USG promotes student elections in info session for prospective candidates
Before campaigning begins for the 2019-2020 Baruch College Undergraduate Student Government elections, the current members of USG held a general interest meeting to inform students who want to run about how to get involved.
The GIM was hosted by Vice President of Student Affairs Aaron D’Souza and Representative Sens. Lewis Diep and Ryan Zhang on Feb. 26.
D’Souza emphasized the relevance of USG to Baruch, saying the organization strives to represent the student body as a whole and is the only way for students to connect with administration directly.
“Some of the main things we do is we throw events, we co-sponsor with clubs, we try to promote club life, we handle all the clubs’ finances and budgets, basically we support any student led initiatives or any we create our own initiatives for any holes or gaps we see on campus,” said D’Souza.
USG members highlighted the events they help plan, such as “Lip Sync Battle,” “Bearcats on Ice,” “Bernies” and “Bash,” to name
Attending a commuter school, students often complain they don’t have much of the college life experience — USG attempts to fill that gap, explained D’Souza.
Dakshatha Daggala, chair of clubs and organizations, then discussed each of the positions and what they entail, addressing what the written constitution states the minimum duties are and how they interpret each of them, as “the constitution is very vague; it’s how we interpret it.”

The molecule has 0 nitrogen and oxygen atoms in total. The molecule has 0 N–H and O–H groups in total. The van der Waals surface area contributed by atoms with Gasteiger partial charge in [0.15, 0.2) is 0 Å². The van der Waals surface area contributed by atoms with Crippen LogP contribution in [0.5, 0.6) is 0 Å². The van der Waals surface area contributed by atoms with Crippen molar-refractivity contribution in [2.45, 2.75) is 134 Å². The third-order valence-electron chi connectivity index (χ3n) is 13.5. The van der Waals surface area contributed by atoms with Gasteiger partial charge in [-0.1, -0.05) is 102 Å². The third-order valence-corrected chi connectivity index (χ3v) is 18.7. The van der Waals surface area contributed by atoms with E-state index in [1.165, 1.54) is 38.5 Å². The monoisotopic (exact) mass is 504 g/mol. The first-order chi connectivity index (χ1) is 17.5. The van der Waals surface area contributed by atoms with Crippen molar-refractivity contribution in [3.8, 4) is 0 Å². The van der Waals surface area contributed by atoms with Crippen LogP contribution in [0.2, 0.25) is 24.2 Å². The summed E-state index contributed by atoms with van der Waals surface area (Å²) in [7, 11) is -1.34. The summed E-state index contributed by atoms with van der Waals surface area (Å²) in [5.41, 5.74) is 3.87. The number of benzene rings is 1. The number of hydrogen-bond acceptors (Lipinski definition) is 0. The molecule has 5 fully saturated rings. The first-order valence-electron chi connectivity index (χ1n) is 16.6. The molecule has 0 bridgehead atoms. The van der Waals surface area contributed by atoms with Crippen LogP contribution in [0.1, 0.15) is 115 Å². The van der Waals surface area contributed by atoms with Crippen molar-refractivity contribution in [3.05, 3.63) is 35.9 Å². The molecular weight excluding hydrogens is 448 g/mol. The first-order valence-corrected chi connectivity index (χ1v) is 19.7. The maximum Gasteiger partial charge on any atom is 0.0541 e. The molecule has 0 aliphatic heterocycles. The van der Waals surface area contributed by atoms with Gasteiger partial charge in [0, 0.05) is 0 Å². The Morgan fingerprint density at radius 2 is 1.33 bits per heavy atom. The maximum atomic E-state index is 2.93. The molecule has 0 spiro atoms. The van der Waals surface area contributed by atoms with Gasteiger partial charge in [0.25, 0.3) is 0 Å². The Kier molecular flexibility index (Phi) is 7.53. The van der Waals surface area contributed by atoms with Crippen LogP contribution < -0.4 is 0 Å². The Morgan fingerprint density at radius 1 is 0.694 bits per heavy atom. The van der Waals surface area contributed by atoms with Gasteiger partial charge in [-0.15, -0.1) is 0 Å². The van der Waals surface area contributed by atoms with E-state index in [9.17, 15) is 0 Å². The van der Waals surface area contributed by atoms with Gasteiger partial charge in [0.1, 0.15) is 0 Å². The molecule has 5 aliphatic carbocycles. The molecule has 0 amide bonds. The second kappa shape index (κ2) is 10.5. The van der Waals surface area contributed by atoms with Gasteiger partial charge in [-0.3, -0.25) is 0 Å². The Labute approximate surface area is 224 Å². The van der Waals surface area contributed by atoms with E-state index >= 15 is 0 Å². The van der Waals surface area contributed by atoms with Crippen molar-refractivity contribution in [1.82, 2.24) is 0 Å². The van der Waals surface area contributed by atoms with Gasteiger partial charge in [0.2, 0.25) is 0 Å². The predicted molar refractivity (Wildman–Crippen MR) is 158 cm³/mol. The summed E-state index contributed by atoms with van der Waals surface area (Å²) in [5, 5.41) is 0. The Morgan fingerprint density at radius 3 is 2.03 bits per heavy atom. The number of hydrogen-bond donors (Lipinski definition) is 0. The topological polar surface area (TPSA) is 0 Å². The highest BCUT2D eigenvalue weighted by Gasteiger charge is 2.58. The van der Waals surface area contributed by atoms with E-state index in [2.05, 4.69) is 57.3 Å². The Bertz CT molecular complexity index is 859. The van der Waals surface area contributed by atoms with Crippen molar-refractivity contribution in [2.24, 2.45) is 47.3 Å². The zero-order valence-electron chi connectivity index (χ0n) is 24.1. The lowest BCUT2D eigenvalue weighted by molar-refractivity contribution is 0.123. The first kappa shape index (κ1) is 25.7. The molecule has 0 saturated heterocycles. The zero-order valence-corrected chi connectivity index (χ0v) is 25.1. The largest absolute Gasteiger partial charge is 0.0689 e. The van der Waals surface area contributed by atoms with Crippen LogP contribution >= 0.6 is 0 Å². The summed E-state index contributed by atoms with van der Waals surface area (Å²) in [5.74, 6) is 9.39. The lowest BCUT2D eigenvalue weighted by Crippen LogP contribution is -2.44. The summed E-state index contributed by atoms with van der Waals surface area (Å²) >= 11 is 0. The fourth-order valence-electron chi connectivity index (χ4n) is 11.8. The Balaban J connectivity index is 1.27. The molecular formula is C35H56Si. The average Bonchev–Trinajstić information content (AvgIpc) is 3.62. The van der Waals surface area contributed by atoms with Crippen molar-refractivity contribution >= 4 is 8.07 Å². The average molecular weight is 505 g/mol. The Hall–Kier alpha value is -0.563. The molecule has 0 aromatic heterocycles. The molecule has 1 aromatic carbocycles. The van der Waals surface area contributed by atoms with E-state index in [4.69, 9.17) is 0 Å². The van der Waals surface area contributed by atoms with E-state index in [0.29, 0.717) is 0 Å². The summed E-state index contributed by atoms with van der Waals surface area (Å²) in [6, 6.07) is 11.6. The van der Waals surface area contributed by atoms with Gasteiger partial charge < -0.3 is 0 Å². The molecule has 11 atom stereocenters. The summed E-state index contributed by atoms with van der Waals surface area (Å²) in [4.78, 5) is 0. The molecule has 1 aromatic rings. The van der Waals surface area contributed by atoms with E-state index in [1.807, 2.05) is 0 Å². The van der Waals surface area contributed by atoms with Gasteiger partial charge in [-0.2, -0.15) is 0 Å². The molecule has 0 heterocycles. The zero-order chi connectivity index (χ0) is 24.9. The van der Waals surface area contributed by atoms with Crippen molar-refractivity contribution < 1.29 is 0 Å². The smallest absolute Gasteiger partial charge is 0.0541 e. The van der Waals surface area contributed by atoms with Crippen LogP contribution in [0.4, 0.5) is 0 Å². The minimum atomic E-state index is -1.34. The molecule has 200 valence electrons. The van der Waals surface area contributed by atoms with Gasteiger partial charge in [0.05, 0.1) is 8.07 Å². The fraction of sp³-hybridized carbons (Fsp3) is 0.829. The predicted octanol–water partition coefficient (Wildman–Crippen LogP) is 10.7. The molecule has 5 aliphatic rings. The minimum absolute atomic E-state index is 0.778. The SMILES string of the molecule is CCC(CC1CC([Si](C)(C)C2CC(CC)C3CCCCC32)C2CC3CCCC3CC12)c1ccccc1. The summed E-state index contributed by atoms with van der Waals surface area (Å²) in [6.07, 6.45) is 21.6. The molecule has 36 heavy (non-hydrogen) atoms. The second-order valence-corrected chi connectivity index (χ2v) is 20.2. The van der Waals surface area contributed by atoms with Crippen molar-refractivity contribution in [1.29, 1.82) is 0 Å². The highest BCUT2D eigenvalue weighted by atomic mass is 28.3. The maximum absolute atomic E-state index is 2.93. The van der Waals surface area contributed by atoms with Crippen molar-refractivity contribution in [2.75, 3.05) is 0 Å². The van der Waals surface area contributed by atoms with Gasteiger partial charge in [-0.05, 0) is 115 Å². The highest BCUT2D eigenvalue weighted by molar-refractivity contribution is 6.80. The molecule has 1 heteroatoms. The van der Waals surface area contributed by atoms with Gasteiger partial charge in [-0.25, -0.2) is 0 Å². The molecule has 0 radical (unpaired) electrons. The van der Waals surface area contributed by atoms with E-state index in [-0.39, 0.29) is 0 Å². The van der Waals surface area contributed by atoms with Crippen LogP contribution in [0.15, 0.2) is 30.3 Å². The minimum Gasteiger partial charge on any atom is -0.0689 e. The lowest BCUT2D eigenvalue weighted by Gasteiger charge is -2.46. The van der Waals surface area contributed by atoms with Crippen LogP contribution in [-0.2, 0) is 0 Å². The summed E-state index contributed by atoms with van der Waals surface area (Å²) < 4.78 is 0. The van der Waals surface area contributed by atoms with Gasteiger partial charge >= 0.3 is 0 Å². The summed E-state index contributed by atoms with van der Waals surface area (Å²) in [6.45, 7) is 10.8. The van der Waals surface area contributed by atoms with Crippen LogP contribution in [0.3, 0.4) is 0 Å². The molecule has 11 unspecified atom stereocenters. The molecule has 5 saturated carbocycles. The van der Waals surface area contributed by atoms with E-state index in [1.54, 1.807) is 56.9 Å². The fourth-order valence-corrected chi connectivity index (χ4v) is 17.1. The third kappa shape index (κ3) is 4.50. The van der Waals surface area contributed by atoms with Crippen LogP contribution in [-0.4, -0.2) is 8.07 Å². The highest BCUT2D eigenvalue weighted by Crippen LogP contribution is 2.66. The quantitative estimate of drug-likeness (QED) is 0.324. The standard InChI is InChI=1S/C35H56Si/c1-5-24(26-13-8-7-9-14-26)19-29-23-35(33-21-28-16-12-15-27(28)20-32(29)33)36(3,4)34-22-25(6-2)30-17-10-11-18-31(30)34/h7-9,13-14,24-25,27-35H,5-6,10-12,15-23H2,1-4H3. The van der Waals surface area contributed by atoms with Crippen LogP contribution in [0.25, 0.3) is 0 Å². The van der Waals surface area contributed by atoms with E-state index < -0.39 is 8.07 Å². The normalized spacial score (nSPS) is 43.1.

“Each of these table members are required to go to a weekly senate meeting, so any issues that we have to discuss, any appeals, just any kind of administrative work that we have to do it gets accomplished there,” she continued.
Daggala explained that for her position “the minimum is to give clubs money, deposit their dollars and foster relationships between clubs and USG.” In addition, she interpreted that the constitution requires her to hold an awards show at the end of the year for
USG also said that students running cannot be on the executive board of another club if they plan to be on the senate, because they must remain unbiased as a voting member of the table when acquiring any kind of funds for club initiatives.
USG President Radhika Kalani explained the difference between being part of the senate and being part of the board itself.
“The difference in the senate and the board is that the board is not required to be at the weekly Tuesday senate meetings,” Kalani said.
“Also you can be on the board of another club — so there is definitely less requirements to be a board position, so you feel like you're really busy and you don’t know how to handle USG, especially with all of the added requirements, board positions are the first step in being officially involved with USG.”